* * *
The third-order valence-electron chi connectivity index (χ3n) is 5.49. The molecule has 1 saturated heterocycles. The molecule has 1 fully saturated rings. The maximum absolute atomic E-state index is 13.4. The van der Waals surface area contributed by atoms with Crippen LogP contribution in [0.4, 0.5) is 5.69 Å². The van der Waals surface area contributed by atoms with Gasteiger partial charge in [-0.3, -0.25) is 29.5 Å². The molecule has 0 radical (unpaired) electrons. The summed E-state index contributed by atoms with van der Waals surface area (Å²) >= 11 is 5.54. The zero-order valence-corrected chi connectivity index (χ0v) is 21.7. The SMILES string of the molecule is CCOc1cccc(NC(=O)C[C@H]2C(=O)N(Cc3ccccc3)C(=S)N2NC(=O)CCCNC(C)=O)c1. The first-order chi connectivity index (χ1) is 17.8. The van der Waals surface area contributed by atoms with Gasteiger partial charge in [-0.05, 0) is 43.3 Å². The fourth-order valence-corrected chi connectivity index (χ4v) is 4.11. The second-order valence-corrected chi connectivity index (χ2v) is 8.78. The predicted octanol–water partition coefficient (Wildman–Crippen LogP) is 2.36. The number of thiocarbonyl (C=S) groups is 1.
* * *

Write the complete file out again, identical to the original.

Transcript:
The third-order valence-electron chi connectivity index (χ3n) is 5.49. The molecule has 1 saturated heterocycles. The molecule has 1 fully saturated rings. The maximum absolute atomic E-state index is 13.4. The van der Waals surface area contributed by atoms with Crippen LogP contribution in [0.4, 0.5) is 5.69 Å². The van der Waals surface area contributed by atoms with Gasteiger partial charge in [-0.3, -0.25) is 29.5 Å². The molecule has 0 radical (unpaired) electrons. The summed E-state index contributed by atoms with van der Waals surface area (Å²) >= 11 is 5.54. The zero-order valence-corrected chi connectivity index (χ0v) is 21.7. The SMILES string of the molecule is CCOc1cccc(NC(=O)C[C@H]2C(=O)N(Cc3ccccc3)C(=S)N2NC(=O)CCCNC(C)=O)c1. The first-order chi connectivity index (χ1) is 17.8. The van der Waals surface area contributed by atoms with Gasteiger partial charge in [-0.05, 0) is 43.3 Å². The fourth-order valence-corrected chi connectivity index (χ4v) is 4.11. The second-order valence-corrected chi connectivity index (χ2v) is 8.78. The predicted octanol–water partition coefficient (Wildman–Crippen LogP) is 2.36. The number of thiocarbonyl (C=S) groups is 1.